Don't quit your job, burn your bridges, leave your family, sell your possessions, and dedicate yourself monk-like to marine science.  Do some investigation.  Nothing is as valuable as actually going out and talking to people who do things that you'd like to do.   Ask them if they enjoy their work.  Is the pay OK?  Would they start down the same road if they had it to do all over again?  You may decide to expand your involvement in marine science in an informal way -- be becoming a volunteer; joining the Sierra Club, Audubon Society, Greenpeace, or other environmental groups; working for your State's Fish & Game office as a seasonal aide; or attending lectures at local colleges and universities.
If you decide to continue your education, don't be discouraged by the time it will take.  Have a general view of the big picture, but proceed one semester at a time.  Again, remember the educational journey is itself a great pleasure.  Don Quixote reminds us of the joys of the road, not the inn.

The Job Market

Marine science is very attractive to the general public -- people are naturally drawn to thoughts of working in the field.  Unfortunately, there are not great numbers of jobs in the marine sciences.  But there will always be jobs, and people will fill them.  Those people will be the best prepared, most versatile, and most highly motivated of those who apply.  Perhaps not surprisingly, marine biology is the most popular marine science specialty.  Unfortunately, it is also the area with the smallest number of non-academic jobs.  Museums, aquariums, and marine theme parks employ biologists to care for animals and oversee interpretive programs for the public.  A few marine biologists are employed as monitoring specialists by water management agencies like sanitation districts that discharge waste into the ocean.  Electrical utilities that use seawater to cool the condensers in power generating plants almost always have a handful of marine biologists on staff to watch the effects of discharged heat on local marine life and to write the reports required by watchdog agencies.  State and Federal agencies employ marine biologists to read and interpret those documents and to set standards.  Relatively small businesses like private shipyards, agricultural concerns, and chemical plants can't afford their own staff biologists, so private consulting firms staffed by marine biologists and other specialists have arisen to assist in the preparation of the environmental impact reports required of businesses under the 1972 California Coastal Zone Initiative and similar legislation in other states.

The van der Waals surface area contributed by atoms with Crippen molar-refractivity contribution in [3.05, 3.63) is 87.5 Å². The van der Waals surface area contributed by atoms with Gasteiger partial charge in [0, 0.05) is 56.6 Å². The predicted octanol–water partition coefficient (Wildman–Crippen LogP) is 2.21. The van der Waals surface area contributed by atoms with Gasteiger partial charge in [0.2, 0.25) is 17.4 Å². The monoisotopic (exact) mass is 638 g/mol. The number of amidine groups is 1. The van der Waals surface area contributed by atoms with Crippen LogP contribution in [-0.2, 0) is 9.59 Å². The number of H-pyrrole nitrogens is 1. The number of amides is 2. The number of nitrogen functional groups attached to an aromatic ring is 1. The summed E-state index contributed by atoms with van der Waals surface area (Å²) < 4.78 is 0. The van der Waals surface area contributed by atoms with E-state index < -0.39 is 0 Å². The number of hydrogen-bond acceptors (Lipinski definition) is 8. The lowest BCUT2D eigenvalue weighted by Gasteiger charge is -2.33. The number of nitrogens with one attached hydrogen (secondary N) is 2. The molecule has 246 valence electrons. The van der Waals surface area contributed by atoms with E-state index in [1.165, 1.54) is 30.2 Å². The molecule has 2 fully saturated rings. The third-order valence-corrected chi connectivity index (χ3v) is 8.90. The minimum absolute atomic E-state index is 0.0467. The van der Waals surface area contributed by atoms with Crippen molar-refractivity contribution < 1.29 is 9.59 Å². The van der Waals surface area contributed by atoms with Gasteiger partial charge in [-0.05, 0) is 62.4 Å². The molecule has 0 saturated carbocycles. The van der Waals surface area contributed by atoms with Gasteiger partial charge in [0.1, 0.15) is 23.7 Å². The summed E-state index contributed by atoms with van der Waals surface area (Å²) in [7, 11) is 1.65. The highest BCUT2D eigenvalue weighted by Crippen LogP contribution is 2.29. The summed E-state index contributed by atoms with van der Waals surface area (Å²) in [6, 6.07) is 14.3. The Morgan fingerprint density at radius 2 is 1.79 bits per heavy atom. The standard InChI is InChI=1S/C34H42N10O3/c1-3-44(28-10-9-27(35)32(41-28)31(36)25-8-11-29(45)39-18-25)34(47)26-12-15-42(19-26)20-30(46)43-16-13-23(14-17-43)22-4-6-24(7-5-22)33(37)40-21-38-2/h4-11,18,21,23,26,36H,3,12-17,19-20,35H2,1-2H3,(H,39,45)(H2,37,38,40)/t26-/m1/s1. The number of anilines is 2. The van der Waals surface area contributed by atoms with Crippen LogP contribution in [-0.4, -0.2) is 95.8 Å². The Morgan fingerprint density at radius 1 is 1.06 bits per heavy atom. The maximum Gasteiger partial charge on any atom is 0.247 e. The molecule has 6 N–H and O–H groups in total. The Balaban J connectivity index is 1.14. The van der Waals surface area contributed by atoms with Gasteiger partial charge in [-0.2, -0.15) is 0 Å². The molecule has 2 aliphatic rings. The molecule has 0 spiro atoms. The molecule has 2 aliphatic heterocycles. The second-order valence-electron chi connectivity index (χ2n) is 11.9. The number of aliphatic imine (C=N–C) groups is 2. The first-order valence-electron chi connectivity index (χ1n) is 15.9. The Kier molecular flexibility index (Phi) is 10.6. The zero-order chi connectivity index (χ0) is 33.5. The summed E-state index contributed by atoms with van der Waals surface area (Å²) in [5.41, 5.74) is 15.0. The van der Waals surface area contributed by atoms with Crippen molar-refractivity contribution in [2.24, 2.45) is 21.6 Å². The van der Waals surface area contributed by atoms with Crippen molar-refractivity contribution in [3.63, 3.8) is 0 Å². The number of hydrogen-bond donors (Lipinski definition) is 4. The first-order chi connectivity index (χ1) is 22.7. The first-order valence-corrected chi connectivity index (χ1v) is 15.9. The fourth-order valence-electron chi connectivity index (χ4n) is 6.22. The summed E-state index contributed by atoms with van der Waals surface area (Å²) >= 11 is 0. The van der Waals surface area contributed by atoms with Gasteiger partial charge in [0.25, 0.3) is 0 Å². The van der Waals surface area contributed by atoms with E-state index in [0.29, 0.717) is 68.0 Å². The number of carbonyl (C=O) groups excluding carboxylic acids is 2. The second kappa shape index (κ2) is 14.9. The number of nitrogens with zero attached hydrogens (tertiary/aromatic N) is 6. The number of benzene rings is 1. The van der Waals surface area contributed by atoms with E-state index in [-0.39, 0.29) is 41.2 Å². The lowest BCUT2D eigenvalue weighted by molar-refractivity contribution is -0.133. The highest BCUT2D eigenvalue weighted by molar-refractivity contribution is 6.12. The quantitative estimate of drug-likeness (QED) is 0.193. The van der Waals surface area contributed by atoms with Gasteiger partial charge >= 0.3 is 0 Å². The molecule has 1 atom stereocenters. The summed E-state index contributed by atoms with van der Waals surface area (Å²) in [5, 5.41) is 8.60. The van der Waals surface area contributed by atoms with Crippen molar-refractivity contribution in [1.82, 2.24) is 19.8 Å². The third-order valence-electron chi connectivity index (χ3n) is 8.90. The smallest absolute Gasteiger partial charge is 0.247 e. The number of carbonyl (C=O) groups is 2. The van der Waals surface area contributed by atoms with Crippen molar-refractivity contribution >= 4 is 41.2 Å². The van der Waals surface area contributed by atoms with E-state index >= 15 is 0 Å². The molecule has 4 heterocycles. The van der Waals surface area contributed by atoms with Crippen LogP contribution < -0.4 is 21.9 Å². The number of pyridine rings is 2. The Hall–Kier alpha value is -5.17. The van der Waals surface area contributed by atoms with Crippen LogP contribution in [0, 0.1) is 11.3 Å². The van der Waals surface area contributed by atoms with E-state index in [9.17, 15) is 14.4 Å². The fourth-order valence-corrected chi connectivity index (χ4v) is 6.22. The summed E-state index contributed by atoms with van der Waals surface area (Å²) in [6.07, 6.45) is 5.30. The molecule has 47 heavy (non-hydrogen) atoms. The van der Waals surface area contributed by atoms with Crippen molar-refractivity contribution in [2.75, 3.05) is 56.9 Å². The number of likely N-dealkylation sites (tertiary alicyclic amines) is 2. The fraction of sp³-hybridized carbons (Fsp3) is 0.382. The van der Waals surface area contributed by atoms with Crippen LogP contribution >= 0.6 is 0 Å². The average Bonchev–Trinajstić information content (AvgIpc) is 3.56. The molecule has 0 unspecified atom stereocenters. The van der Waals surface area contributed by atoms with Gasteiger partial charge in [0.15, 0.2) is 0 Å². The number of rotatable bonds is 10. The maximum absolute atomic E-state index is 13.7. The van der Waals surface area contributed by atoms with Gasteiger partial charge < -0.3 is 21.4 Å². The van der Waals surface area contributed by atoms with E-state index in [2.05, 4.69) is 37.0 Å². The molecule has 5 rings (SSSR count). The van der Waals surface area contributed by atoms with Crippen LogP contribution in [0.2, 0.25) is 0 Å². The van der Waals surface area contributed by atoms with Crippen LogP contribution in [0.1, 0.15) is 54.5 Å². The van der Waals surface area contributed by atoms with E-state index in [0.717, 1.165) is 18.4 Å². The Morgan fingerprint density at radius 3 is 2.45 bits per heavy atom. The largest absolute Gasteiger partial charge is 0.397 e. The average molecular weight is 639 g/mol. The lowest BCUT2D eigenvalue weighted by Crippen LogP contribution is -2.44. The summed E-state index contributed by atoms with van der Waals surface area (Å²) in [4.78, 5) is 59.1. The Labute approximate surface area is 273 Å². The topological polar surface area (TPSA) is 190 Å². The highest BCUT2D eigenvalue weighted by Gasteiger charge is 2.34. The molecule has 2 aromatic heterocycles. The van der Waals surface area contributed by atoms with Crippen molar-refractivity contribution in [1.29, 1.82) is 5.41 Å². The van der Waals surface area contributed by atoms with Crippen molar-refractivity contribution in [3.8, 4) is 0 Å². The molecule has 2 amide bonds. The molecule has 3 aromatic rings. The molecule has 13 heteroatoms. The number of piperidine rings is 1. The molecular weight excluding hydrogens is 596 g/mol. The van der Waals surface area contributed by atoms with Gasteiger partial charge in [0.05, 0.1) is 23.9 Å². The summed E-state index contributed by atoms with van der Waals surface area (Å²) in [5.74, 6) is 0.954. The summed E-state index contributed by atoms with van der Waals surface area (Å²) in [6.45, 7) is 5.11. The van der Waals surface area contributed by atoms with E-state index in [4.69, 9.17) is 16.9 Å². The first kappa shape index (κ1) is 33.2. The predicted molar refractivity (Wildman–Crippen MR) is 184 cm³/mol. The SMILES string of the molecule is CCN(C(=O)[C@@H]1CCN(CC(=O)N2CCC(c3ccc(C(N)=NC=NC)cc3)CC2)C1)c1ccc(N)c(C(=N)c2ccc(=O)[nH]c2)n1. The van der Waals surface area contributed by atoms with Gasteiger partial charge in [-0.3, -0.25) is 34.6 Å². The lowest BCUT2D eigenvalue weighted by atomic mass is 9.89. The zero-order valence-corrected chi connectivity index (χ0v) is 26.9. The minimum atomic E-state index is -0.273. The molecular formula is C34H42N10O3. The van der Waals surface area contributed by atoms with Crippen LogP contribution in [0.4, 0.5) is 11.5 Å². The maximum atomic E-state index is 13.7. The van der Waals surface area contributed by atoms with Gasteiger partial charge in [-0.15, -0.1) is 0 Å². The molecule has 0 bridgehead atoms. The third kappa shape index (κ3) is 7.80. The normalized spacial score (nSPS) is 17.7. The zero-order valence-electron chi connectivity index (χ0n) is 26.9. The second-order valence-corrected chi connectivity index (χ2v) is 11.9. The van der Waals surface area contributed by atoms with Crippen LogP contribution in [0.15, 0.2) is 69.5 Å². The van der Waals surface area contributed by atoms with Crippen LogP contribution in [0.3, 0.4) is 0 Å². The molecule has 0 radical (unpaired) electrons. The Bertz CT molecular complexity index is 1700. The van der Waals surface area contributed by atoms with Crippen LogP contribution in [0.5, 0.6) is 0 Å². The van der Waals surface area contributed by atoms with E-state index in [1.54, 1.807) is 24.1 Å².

There are more jobs in physical oceanography: marine geology, ocean engineering, and marine chemistry and physics.  Thousands of marine geologists work for oil and mineral companies -- indeed, with the increasing emphasis on offshore resources, the market for these people may be increasing.  Marine engineers are needed to design, construct, and maintain offshore oil rigs, ships, and harbor structures.  Marine chemists are hard at work figuring ways to stop corrosion and to extract chemicals from seawater.  Physicists are vitally interested in the transmission of underwater sound and light, in the movement of the ocean, and in the role the ocean plays in global weather and climate.  Economists, lawyers, writers, and mathematicians also work in the marine science field.
Many biological and physical oceanographers are teachers and professors.  Indeed, there are nearly as many marine scientists employed in the academic world as there are in private industry and government.  If you like the idea of teaching, you might consider this avenue.  The demand for science teachers at all educational levels is already great and is expected to increase.
Four factors will be significant in influencing your employability:
  1. Experience. Employers are favorably impressed by experience, especially work experience related to the duties of the position for which you are applying.  Volunteer work counts.
  2. Grades. Good grades are important, especially for positions in governmental agencies.  A GPA of 3.0 or higher in all college work increases your chances of employment and should give you a higher starting salary.
  3. Geographic Availability. Don't restrict you acceptable areas of employment. 
  4. Diversity. Again, mastery of more than one specialty gives you an employment edge -- being a plankton connoisseur and being able to repair a balky computer while ordering in-port supplies over a radiotelephone in Spanish makes a lasting impression.
Employment Outlook
Covering two-thirds of the Earth's surface, the ocean offers many career opportunities. Marine biological consulting companies, public aquariums, ocean theme parks, marine research laboratories, marine departments in Colleges and Universities, and Federal and State marine resource conservation and management agencies are all potential employers.
Many of our undergraduate students have gained local part-time employment at marine biological or oceanographic companies as they complete their studies at Orange Coast College. These experiences help tie the theoretical discussions of the classroom and laboratory to the real-world experience of marine science.